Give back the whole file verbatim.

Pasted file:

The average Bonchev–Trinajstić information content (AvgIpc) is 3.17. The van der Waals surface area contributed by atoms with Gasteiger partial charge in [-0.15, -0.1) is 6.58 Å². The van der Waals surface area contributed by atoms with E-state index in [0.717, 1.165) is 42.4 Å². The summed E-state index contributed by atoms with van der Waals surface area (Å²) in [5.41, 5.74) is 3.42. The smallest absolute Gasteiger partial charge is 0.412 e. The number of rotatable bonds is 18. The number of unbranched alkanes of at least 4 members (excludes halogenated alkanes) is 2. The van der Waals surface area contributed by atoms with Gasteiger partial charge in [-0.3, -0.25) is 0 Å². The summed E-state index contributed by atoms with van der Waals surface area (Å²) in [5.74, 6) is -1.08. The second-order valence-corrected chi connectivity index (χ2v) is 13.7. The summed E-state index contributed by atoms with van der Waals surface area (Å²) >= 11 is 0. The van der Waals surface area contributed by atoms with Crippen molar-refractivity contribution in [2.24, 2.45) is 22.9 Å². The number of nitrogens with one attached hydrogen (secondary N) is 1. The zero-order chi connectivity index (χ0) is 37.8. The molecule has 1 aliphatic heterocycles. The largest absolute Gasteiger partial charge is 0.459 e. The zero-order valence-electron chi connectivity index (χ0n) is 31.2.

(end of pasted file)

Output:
The average Bonchev–Trinajstić information content (AvgIpc) is 3.17. The van der Waals surface area contributed by atoms with Gasteiger partial charge in [-0.15, -0.1) is 6.58 Å². The van der Waals surface area contributed by atoms with E-state index in [0.717, 1.165) is 42.4 Å². The summed E-state index contributed by atoms with van der Waals surface area (Å²) in [5.41, 5.74) is 3.42. The smallest absolute Gasteiger partial charge is 0.412 e. The number of rotatable bonds is 18. The number of unbranched alkanes of at least 4 members (excludes halogenated alkanes) is 2. The van der Waals surface area contributed by atoms with Gasteiger partial charge in [-0.3, -0.25) is 0 Å². The summed E-state index contributed by atoms with van der Waals surface area (Å²) in [5.74, 6) is -1.08. The second-order valence-corrected chi connectivity index (χ2v) is 13.7. The summed E-state index contributed by atoms with van der Waals surface area (Å²) >= 11 is 0. The van der Waals surface area contributed by atoms with Crippen molar-refractivity contribution in [2.24, 2.45) is 22.9 Å². The number of nitrogens with one attached hydrogen (secondary N) is 1. The zero-order chi connectivity index (χ0) is 37.8. The molecule has 1 aliphatic heterocycles. The largest absolute Gasteiger partial charge is 0.459 e. The zero-order valence-electron chi connectivity index (χ0n) is 31.2.